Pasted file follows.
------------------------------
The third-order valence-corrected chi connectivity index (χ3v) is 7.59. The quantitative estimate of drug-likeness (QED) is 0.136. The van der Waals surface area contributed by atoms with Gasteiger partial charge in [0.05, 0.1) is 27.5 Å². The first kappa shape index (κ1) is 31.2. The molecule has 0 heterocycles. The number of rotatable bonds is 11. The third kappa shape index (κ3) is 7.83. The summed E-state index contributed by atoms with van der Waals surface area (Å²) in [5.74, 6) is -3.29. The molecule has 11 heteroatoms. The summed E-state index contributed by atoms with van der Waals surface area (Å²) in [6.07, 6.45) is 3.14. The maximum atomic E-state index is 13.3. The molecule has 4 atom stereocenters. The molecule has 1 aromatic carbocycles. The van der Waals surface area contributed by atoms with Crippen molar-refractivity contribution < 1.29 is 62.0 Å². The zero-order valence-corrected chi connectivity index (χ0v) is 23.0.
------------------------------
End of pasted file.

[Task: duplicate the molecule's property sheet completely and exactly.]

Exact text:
The third-order valence-corrected chi connectivity index (χ3v) is 7.59. The quantitative estimate of drug-likeness (QED) is 0.136. The van der Waals surface area contributed by atoms with Gasteiger partial charge in [0.05, 0.1) is 27.5 Å². The first kappa shape index (κ1) is 31.2. The molecule has 0 heterocycles. The number of rotatable bonds is 11. The third kappa shape index (κ3) is 7.83. The summed E-state index contributed by atoms with van der Waals surface area (Å²) in [5.74, 6) is -3.29. The molecule has 11 heteroatoms. The summed E-state index contributed by atoms with van der Waals surface area (Å²) in [6.07, 6.45) is 3.14. The maximum atomic E-state index is 13.3. The molecule has 4 atom stereocenters. The molecule has 1 aromatic carbocycles. The van der Waals surface area contributed by atoms with Crippen molar-refractivity contribution < 1.29 is 62.0 Å². The zero-order valence-corrected chi connectivity index (χ0v) is 23.0.